Some islanders support changing the name. But others say doing so would be giving in to “political correctness” and would “wipe away our history.”
Jon Shannon lives on one of the islands. He says he would never call someone a “squaw.” But, he says, “there is a difference between making it personal and the history that goes along with the place names that have been assigned historically. I guess I just don’t see anything wrong with that.”
Mike Iyall is a representative of the Cowlitz Native American tribe. He is also a member of the Washington State Committee on Geographic Names. He wants the word “squaw” to be removed from maps. Iyall says it is a generally offensive name for native people.
“It doesn’t have to be that everyone is offended,” Iyall notes. “If it is known to be offensive to some, that should be reason enough to change it.”
A slow process
Changing a place name is usually a slow process. In most states, members of geographic names committees are volunteers. The committees may meet only twice a year.
Kyle Blum works at the Washington State Department of Natural Resources. His agency is trying to make the name changing process faster.
Usually, Blum says, the agency just waits for suggestions. But now, his group is organizing public meetings to tell people they can change place names in their areas.
The first meeting will be in King County, where Coon Creek is located. It is not known if the name was given as a racial insult against a black settler, or because raccoons lived nearby.
Mike Iyall of the state Committee on Geographic Names says either way, the name could be changed.
“In the case of ‘coon,’” he says, “if it is the animal, then it should be ‘raccoon.’ If it’s a family name, then perhaps the gentleman’s first name could be attached as well. Then, both become clear what we’re talking about.”
Iyall is clear that any new name ideas must come from the people who live in the area. His committee only reviews suggestions.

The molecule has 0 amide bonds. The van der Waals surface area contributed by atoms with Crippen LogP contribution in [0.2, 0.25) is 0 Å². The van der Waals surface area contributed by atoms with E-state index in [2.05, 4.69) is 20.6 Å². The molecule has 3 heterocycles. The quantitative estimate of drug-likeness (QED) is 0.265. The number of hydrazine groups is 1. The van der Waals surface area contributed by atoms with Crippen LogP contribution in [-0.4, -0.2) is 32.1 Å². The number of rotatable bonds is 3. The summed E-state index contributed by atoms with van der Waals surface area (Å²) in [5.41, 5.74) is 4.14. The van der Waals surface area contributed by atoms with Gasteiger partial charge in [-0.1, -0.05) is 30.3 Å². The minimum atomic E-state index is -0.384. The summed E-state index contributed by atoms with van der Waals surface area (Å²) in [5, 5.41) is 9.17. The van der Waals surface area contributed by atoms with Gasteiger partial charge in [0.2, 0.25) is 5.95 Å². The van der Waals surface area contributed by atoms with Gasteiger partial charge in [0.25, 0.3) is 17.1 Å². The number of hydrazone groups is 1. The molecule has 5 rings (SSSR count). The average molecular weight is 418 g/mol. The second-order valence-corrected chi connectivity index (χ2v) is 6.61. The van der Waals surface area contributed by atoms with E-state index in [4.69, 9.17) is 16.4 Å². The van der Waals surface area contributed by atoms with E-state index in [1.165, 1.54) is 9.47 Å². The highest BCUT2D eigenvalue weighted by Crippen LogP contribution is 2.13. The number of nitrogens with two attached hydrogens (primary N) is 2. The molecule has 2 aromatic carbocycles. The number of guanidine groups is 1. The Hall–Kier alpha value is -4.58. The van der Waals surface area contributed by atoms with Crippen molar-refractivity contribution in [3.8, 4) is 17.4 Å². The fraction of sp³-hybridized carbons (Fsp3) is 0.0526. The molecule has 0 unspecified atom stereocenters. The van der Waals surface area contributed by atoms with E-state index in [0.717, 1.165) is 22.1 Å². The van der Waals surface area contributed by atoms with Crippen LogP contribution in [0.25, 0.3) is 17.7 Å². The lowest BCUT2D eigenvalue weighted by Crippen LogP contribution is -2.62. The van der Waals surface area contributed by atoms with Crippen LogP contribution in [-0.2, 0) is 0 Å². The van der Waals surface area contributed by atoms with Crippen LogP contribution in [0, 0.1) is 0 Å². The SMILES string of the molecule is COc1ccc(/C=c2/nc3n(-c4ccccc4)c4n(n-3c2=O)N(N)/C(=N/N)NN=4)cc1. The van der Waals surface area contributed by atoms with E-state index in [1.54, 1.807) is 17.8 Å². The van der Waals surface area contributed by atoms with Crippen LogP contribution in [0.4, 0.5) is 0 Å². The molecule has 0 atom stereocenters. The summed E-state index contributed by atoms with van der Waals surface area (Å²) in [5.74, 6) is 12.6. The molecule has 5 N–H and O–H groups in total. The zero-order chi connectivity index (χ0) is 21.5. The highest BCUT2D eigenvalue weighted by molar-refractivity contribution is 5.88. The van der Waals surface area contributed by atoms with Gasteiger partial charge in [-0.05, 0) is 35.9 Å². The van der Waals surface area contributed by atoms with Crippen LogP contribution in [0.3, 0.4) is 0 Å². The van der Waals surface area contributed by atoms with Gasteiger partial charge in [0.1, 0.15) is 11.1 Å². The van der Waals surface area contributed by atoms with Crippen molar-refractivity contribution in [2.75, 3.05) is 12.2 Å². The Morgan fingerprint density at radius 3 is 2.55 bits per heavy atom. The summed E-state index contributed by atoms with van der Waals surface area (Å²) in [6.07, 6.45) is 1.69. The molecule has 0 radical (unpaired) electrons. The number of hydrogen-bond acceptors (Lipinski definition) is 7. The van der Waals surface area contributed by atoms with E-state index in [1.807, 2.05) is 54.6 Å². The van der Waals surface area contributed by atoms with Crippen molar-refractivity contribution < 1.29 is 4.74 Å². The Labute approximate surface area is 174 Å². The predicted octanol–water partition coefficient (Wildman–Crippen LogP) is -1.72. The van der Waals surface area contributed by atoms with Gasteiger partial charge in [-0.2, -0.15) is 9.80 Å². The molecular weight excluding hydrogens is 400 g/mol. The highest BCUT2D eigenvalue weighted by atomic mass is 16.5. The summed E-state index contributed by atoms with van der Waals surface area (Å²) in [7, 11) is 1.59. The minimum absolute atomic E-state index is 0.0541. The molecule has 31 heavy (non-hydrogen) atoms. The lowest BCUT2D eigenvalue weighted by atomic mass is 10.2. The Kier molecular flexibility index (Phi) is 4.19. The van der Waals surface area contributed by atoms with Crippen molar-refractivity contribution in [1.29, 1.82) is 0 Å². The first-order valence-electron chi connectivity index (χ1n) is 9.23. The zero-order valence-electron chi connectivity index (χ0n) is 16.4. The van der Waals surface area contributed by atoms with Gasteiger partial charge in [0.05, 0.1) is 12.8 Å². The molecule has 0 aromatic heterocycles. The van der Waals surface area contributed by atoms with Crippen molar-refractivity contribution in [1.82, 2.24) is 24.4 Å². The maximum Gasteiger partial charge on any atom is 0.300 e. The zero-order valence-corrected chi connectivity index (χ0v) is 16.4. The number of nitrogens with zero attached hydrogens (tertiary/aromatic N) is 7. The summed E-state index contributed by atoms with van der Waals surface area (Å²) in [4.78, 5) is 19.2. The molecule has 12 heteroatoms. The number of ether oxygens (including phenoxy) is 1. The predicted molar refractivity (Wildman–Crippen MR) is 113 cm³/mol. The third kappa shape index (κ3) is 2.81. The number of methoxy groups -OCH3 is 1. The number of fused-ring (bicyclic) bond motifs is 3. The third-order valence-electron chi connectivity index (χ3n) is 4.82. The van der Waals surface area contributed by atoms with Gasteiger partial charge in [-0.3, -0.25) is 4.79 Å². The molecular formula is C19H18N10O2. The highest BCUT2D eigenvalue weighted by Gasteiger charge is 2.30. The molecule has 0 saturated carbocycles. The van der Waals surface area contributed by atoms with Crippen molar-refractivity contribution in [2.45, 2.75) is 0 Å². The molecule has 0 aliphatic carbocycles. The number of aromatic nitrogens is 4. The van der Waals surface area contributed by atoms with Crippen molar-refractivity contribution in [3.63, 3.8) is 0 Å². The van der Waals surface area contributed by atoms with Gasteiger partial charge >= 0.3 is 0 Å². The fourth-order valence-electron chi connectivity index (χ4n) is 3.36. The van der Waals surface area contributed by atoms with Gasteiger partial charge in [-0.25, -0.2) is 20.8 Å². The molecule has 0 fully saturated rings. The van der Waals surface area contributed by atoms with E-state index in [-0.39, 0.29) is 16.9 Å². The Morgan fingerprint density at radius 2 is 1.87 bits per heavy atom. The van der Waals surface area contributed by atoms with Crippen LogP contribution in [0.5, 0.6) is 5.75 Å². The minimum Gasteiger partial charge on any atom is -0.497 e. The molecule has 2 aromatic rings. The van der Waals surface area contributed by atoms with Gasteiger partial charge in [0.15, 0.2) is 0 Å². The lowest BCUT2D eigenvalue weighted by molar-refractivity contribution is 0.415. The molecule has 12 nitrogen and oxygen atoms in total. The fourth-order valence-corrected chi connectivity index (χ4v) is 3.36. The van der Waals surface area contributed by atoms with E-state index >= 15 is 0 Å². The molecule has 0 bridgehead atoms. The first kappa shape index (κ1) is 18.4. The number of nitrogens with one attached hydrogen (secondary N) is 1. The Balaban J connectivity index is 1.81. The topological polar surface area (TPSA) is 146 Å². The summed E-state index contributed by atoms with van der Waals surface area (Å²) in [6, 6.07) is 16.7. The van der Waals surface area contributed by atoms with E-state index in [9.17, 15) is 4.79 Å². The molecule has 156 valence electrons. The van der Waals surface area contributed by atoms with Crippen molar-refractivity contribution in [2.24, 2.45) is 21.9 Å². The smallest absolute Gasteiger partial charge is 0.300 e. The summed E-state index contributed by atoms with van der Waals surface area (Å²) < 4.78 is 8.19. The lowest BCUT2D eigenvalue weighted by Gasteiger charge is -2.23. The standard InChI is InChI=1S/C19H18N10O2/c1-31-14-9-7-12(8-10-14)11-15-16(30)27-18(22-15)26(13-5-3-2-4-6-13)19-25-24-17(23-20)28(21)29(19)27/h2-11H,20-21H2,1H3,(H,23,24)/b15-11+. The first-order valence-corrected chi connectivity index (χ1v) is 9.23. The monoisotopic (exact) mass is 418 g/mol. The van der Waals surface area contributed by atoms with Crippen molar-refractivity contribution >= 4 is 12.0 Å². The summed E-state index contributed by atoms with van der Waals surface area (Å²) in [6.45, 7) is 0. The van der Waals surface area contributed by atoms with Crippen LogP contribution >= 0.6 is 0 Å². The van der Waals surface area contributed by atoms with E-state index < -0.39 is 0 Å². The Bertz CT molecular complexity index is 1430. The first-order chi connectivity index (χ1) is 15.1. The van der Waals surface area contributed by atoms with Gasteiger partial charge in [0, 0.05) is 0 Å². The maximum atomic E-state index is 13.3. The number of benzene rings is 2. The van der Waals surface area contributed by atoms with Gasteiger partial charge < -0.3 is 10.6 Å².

“I guess maybe somewhere down the road 200 years from now, somebody will go along and clean up our work, too,” Iyall says with a laugh.
I’m Christopher Jones-Cruise.
Correspondent Tom Banse reported this story from Olympia, Washington. Christopher Jones-Cruise adapted it for Learning English. Kelly Jean Kelly was the editor.
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Words in This Story
place name – adj. the name of a city, town, lake, country, etc.
demean – v. to cause (someone or something) to seem less important or less worthy of respect
controversial – adj. relating to or causing much discussion, disagreement or argument; likely to produce controversy
segregation – n. the practice or policy of keeping people of different races, religions, etc., separate from each other
desert – v. to leave the military without permission and without intending to return
inference – n. a conclusion or opinion that is formed because of known facts or evidence
stuff – n. informal used to speak in a general way about something that is talked about, written about, etc.
alternative – adj. offering or expressing a choice
politically correct – expression the idea that people are sometimes overly or unnecessarily careful to not use language or behave in a way that could offend a particular group of people
wipe away – v. expression eliminate; remove
assign – v. to give a particular value, identity, etc., to something
located – adj. in a specified place in or at that place
raccoon – n. a small North American animal with grayish-brown fur that has black fur around its eyes and black rings around its tail
attach – v. to associate or connect one thing with another; to add